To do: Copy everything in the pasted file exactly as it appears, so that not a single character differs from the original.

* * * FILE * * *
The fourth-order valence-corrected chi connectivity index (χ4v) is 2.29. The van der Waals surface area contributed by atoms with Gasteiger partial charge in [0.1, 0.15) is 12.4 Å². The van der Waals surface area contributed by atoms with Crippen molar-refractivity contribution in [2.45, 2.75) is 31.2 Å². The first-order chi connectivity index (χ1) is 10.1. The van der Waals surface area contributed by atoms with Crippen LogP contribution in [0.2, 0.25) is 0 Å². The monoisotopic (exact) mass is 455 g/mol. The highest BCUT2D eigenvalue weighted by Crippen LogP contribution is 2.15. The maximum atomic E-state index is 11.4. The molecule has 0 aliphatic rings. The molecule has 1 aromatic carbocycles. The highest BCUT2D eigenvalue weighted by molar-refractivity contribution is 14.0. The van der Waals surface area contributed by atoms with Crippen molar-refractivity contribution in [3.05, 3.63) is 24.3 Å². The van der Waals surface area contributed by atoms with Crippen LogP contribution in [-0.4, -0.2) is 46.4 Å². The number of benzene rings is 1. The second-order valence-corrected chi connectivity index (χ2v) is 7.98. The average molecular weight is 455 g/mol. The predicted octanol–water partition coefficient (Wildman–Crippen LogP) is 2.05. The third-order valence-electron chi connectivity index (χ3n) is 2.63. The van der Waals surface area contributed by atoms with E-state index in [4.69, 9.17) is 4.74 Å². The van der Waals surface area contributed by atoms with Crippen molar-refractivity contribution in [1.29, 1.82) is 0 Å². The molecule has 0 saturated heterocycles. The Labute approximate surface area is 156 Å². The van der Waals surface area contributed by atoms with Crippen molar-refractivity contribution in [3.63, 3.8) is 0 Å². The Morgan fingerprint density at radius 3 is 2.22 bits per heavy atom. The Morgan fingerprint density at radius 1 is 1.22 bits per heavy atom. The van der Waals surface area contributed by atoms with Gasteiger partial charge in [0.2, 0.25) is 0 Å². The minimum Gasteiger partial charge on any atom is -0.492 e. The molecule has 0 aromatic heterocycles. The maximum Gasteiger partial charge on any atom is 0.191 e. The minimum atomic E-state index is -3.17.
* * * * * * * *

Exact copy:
The fourth-order valence-corrected chi connectivity index (χ4v) is 2.29. The van der Waals surface area contributed by atoms with Gasteiger partial charge in [0.1, 0.15) is 12.4 Å². The van der Waals surface area contributed by atoms with Crippen molar-refractivity contribution in [2.45, 2.75) is 31.2 Å². The first-order chi connectivity index (χ1) is 10.1. The van der Waals surface area contributed by atoms with Crippen LogP contribution in [0.2, 0.25) is 0 Å². The monoisotopic (exact) mass is 455 g/mol. The highest BCUT2D eigenvalue weighted by Crippen LogP contribution is 2.15. The maximum atomic E-state index is 11.4. The molecule has 0 aliphatic rings. The molecule has 1 aromatic carbocycles. The highest BCUT2D eigenvalue weighted by molar-refractivity contribution is 14.0. The van der Waals surface area contributed by atoms with Crippen molar-refractivity contribution in [3.05, 3.63) is 24.3 Å². The van der Waals surface area contributed by atoms with Crippen LogP contribution in [-0.4, -0.2) is 46.4 Å². The number of benzene rings is 1. The second-order valence-corrected chi connectivity index (χ2v) is 7.98. The average molecular weight is 455 g/mol. The predicted octanol–water partition coefficient (Wildman–Crippen LogP) is 2.05. The third-order valence-electron chi connectivity index (χ3n) is 2.63. The van der Waals surface area contributed by atoms with E-state index in [4.69, 9.17) is 4.74 Å². The van der Waals surface area contributed by atoms with Crippen molar-refractivity contribution in [1.29, 1.82) is 0 Å². The molecule has 0 saturated heterocycles. The Labute approximate surface area is 156 Å². The van der Waals surface area contributed by atoms with Crippen molar-refractivity contribution in [3.63, 3.8) is 0 Å². The Morgan fingerprint density at radius 3 is 2.22 bits per heavy atom. The Morgan fingerprint density at radius 1 is 1.22 bits per heavy atom. The van der Waals surface area contributed by atoms with Gasteiger partial charge in [0.2, 0.25) is 0 Å². The minimum Gasteiger partial charge on any atom is -0.492 e. The molecule has 0 aromatic heterocycles. The maximum Gasteiger partial charge on any atom is 0.191 e. The minimum atomic E-state index is -3.17.